Oct 1, 2015Washington state maneuvers past 2015 challenges
Washington state has had its share of fruit production challenges in 2015, among the latest being wildfires that struck portions of key fruit packing facilities in Chelan County in mid-August.
Organizers of the July 15-17 Regional Summer Tour sponsored by the International Fruit Tree Association (IFTA) were the first to acknowledge 2015 hasn’t been without significant obstacles for growers.
“This tour is focused on precision horticulture, and at end of day it’s all about execution,” said Karen Lewis, Washington State University Extension educator.
Weatherwise, Lewis said, “it’s a very early year. In my 27 years, early years are not good years – the fruit condition suffers.”
“We have some fantastic orchards and when you ride by them going 60 down the road, it’s mind-boggling,” she said. “Every tree looks the same. Every limb looks the same. Up to 700 acres all look the same. If you slow down – like we do on this trip – it looks a little different than when you’re going 60 on the road. We grow high-density, highly productive, profitable systems, and it all comes down to execution. But not everyone’s doing it perfect. Execution is failing on every farm, bar none. The uniformity we see going 60 down the road is not the way it is.”
She pointed to “the huge dollar involved” in farming tree by tree “so that we know what’s going on with six trees in an 1,800-foot row. We measure and monitor everything, then try to manage everything.”
She said the early growing season – marked by record-high temperatures and fruit running two weeks ahead of schedule – created depleted tree conditions, sunburn, hail and grass fires.
“Everything’s on fire around us – it’s not a good year,” she said. “We have dry winds at night, no snowfall. Despite our successful Columbia Basin Project, it wasn’t cold enough and we don’t have enough water.”
Despite what Lewis termed a “bit of a problem child here” due to the early season; the long-term viability of the industry is strong.
The IFTA tour took a circuitous route through Richland, Mattawa, Basin City, Eltopia, Wapato, Naches, Selah, Yakima, Mattawa, George, Quincy, Richland – and all points in between.
Lewis said the biggest benefit the state’s agriculture community has going for it is the success of the Columbia River Basin Reclamation Project. It contributes greatly to the region’s ability to manage its water resources.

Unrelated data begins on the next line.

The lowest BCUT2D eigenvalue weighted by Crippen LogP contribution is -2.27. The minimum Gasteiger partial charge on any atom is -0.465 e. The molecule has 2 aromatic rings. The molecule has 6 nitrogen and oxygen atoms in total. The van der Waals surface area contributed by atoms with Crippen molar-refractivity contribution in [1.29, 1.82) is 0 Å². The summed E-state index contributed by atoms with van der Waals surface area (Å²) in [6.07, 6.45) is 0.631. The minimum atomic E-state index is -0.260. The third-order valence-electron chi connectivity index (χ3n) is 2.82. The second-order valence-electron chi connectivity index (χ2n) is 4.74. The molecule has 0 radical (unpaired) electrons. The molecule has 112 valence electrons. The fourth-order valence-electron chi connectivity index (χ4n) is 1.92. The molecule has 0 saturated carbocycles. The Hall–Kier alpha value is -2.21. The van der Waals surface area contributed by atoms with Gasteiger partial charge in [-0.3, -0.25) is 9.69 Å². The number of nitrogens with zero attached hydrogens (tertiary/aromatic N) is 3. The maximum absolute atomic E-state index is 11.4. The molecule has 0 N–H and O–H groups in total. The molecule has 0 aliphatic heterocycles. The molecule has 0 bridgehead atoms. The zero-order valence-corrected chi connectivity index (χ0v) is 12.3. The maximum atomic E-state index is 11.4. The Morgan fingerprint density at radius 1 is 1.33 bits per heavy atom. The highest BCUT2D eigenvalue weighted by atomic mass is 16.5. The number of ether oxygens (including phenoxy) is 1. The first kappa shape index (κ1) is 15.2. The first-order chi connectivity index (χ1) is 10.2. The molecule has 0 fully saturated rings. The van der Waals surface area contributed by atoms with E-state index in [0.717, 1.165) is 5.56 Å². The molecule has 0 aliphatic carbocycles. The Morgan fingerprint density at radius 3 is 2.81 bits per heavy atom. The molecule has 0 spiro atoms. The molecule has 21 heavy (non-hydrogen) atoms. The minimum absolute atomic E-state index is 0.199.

That reality enables the state’s fruit producers to concentrate on the development of precision horticulture techniques.
Among those tackling execution head on is Dave Allan of Yakima Valley Orchards’ Columbia View Ranch. Lewis said Allan has been a vocal leader for the development of efficient apple harvesting systems.
Allan showed off some pedestrian blocks of Buckeye Gala on Mark rootstock, which is a short, worker friendly vertical system with 20-foot by 10-foot spacing. He planted a 1-acre block in 2010 and a 3-acre block in 2013. In 2013, he harvested 68 bins an acre. In 2014, that became 100 bins an acre.
That shows that getting rid of ladders can be effective – if the economics pay off. And don’t diminish the high cost of labor injuries from ladder mishaps, Lewis noted.
Allan has bigger hopes for future labor-reducing harvesting solutions.
“Economics, horticulture and engineering have to run together,” he said. “I’m 71 years old, and I’m fairly optimistic that before I die we’re going to have a working prototype that will look halfway decent, and there will be refinements after that.
“The main reason I’m optimistic is there have been tremendous advances in imaging, in robotics and computers. I’m talking to people throughout the U.S. and internationally. I’m trying to be the cheerleader for this type of thing. I think people are very open to projects throughout the world.”
He said the reason is obvious.
“Labor is becoming more difficult to maintain and becoming more expensive. Here in Washington we have a huge infrastructure – buildings, packing lines. Our weakest link is accessing labor.
“H-2A is very expensive, getting close to a $20 bill an hour once you factor in housing, transportation, administrative costs. I think in the future we are very vulnerable if we don’t work on automation. But I think things are very optimistic.”
Travis Allan, Dave’s son, showed visitors a standard 34-acre Buckeye Gala block planted in 2013 on M.9 337 rootstock. The vertical trellis system features 18-feet by 12-inch spacing and is irrigated with sprinkler and drip.
Allan explained how the operation changed the block’s training system and kept trees stress free, with individual tree treatments. It was bloom-thinned by hand.
“We have worked hard to even out tree performance,” he said. “This is the first crop year and we want to be at 30-40 bins per acre. We want to make it an 85-100 bin per acre block and not have a monumental task of building it.”
Allan said a plant and place procedure is used. “We buy root tissue culture, having rehabbed older Geneva blocks this year. Bench grafts and Sleeping Eyes (rootstock) both work, but you have transplant shock. (Plant and place) gets you to 13 feet in two years instead of three years. When you’re spending $10,000 on the trellis, you’ve really got to get motivated. We plant Sleeping Eye, full size, or bench graft by putting them in with stakes.”